British Columbia

'High on Life' Canadians face nature violations in U.S. court

The road ahead split this week for a brotherhood of Canadian travel bloggers accused of disrespecting America's natural wonders. Two members of the High on Life crew pleaded guilty to violations in Death Valley and Yellowstone. The remaining three sought counsel to fight the charges against them.

Three YouTube bloggers plead not guilty to National Park offences as remaining two pay fines

Members of the High On Life crew pose on the Bonneville Salt Flats in a picture posted to their Facebook page. They are accused of breaking the rules in a series of U.S. parks. (High On Life)

The road less travelled split this week for a brotherhood of Canadian bloggers accused of disrespecting America's natural wonders during an epic U.S. journey.

Two members of the 'High on Life' crew pleaded guilty to violations including riding a bike in the Death Valley wilderness and walking off path at Yellowstone.

The remaining three have been appointed counsel to fight a raft of allegations against them in parks across the Southwest.

"I am deeply offended by the serial nature of these violations," Death Valley National Park Superintendent Mike Reynolds said in a statement.

"This is a pattern of behaviour that shows no respect for environmental protection or the experiences of other park visitors."

Guilty of riding a bike in Death Valley

According to the park service, the five defendants from the Vancouver-based High On Life group appeared in Wyoming's Yellowstone Justice Center this week to answer charges which sparked global outrage this summer.

Although the group have subsequently issued a series of online apologies, this was the first time they appeared publicly to answer allegations which arose when fellow tourists reported them walking on the Grand Prismatic Spring.

Pictures from the High on Life Facebook page led authorities to cite the group's members for improperly riding bikes in Death Valley. (High on Life)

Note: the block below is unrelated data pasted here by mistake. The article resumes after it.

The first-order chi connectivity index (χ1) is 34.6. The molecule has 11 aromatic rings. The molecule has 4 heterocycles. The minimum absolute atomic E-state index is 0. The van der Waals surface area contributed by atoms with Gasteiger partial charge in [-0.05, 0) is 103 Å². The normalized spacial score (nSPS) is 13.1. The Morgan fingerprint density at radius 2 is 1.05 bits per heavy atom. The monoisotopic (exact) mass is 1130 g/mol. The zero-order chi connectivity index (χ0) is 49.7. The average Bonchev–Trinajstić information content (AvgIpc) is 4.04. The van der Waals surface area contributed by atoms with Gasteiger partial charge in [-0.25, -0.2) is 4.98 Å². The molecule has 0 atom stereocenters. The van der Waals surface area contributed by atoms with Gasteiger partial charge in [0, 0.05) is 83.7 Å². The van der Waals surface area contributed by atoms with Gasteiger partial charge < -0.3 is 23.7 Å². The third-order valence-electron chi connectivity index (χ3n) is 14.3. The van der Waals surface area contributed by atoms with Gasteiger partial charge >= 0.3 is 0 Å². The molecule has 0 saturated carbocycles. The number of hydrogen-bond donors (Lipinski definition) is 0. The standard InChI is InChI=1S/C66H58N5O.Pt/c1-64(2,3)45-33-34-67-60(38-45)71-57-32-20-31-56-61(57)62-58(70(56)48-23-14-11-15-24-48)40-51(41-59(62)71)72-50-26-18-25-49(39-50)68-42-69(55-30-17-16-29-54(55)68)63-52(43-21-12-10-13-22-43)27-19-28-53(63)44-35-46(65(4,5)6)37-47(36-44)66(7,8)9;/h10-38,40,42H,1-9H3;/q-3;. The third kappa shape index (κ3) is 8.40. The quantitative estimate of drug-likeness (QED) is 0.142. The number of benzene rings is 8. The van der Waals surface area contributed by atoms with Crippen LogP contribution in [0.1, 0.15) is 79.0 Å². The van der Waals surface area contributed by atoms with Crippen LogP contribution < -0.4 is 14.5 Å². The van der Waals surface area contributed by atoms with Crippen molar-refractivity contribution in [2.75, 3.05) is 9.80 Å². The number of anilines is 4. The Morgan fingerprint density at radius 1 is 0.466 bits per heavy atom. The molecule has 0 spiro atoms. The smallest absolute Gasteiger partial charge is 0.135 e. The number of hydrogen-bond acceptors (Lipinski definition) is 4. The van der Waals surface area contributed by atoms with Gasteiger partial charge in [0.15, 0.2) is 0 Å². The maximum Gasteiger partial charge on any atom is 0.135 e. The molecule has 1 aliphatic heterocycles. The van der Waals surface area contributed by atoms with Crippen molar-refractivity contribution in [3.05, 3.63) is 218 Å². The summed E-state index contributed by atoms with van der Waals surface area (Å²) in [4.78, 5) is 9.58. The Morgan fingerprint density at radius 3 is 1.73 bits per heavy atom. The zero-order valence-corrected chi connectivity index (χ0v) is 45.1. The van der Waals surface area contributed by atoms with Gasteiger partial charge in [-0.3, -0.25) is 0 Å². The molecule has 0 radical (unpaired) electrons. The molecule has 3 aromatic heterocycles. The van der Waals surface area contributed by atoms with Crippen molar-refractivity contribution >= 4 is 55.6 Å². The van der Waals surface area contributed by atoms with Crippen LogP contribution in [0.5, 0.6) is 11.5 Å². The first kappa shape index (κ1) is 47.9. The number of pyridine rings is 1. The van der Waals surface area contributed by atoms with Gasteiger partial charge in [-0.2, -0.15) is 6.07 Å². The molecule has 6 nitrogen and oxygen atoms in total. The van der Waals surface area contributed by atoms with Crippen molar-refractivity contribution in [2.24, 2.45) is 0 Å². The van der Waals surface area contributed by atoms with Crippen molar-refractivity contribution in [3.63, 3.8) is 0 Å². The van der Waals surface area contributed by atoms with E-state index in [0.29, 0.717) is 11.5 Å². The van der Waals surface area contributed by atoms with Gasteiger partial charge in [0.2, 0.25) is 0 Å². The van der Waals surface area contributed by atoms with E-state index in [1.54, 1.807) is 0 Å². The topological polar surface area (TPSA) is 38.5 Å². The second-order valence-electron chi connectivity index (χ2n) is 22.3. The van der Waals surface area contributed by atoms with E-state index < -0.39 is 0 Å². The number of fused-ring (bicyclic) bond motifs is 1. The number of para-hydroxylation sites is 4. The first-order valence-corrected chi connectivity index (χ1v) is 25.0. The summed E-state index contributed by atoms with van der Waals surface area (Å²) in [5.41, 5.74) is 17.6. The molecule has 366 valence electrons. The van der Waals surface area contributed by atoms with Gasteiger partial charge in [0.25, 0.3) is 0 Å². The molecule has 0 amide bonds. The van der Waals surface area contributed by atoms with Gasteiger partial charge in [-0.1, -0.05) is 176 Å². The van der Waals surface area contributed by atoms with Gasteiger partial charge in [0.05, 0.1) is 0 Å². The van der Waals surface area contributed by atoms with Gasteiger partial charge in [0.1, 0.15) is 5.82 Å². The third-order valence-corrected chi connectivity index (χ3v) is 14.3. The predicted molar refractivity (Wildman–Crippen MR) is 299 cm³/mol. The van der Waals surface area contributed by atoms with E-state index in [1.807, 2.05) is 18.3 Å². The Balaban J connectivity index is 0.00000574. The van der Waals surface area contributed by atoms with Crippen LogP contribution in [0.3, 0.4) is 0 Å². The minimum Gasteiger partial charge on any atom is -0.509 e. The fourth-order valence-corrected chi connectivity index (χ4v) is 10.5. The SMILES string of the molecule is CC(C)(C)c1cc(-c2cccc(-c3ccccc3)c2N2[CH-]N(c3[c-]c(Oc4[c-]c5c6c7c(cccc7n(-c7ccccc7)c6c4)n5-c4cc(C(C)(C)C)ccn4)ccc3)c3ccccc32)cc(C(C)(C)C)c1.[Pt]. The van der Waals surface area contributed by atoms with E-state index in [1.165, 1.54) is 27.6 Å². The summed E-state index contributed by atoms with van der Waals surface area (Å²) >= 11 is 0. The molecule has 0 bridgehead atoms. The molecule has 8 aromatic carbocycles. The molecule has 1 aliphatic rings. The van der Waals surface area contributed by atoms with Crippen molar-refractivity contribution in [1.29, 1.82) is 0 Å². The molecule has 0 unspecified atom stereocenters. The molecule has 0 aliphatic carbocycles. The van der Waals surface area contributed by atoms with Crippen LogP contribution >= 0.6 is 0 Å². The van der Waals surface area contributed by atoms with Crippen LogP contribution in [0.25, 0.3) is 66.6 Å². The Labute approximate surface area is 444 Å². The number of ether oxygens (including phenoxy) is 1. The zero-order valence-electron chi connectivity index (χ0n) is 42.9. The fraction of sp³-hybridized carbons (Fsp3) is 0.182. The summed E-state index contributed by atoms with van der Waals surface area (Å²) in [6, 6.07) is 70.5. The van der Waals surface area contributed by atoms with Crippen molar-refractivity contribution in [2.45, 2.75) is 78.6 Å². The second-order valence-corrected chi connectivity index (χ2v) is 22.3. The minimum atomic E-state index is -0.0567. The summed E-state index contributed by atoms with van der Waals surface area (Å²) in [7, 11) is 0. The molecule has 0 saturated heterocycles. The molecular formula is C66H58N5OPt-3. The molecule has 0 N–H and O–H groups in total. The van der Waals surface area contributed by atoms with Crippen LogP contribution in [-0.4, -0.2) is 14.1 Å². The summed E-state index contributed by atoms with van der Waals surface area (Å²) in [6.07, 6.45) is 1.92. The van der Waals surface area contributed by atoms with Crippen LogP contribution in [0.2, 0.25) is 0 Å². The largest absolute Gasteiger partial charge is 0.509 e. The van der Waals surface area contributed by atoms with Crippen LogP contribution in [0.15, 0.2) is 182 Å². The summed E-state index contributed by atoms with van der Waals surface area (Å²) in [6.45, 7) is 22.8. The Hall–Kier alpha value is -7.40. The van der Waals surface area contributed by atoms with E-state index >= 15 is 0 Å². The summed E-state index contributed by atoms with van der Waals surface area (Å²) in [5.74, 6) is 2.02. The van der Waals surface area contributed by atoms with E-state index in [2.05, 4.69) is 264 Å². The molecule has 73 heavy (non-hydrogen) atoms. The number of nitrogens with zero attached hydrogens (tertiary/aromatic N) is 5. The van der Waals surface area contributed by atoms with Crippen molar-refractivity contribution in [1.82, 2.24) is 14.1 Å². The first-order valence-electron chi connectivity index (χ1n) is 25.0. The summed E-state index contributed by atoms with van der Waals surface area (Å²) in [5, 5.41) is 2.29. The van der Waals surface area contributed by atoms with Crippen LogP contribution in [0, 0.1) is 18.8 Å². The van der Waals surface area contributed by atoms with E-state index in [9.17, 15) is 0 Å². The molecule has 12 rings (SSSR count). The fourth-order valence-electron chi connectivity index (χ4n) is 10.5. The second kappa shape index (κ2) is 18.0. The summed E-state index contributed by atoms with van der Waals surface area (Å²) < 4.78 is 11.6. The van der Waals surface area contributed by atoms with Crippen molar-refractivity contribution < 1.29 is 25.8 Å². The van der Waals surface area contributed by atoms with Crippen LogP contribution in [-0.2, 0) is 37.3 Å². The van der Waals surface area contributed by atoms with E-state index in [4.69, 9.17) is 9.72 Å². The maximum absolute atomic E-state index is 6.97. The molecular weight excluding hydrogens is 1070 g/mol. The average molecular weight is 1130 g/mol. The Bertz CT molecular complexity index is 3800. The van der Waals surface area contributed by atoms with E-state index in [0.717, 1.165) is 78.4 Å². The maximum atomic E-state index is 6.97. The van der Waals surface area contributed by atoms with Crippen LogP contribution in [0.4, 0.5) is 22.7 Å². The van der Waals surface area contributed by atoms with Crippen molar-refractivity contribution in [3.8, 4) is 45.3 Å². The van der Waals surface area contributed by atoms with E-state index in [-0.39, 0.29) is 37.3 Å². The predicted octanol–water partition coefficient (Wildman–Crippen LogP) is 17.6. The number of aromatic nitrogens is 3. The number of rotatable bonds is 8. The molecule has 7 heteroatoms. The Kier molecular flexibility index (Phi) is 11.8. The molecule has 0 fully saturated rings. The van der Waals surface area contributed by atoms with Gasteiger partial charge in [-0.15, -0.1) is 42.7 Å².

Parker Heuser pleaded guilty to riding a bike in Death Valley and taking commercial photographs without a permit.

He agreed to pay more than US $1,000 in fines and fees which also stem from violations at the Bonneville Salt Flats in Utah, where the group filmed themselves waterskiing.

Hamish McNab Cross Campbell, a New Zealand resident who is loosely affiliated with the group, pleaded guilty to disorderly conduct by creating a hazardous condition and foot travel in a thermal area at Yellowstone.

He agreed to pay more than US $8,000 in fines, restitution and community service payments. Both Campbell and Heuser were put on a five year probation banning them from a wide swath of U.S, public lands.

'May be seeking confinement'

According to the park service, the three other Vancouver members of the High on Life crew, Charles Ryker Gamble, Alexey Andriyovych Lyakh and Justis Cooper Price Brown, pleaded not guilty to multiple violation notices.

Those allegations stem from investigations in Death Valley, Yellowstone, Mesa Verde and Zion National Parks as well as the Corona Arch and the Bonneville Salt Flats.

The park service says the alleged offences include using a bicycle off the roadway, operating a drone and commercial photography without a permit.

The three men will be appointed court attorneys.

Gamble had previously been represented by defence attorney Thomas Fleener. But according to documents filed in a Colorado court, Gamble has discharged him.

In one motion, Fleener writes that Gamble had planned to enter a guilty plea in relation to multiple violations, but plea negotiations failed.

And in another, Fleener says that Gamble is indigent and cannot afford counsel. He also says the Assistant U.S. Attorney prosecuting the case "may be seeking confinement."


Jason Proctor


Jason Proctor is a reporter in British Columbia for CBC News and has covered the B.C. courts and the justice system extensively.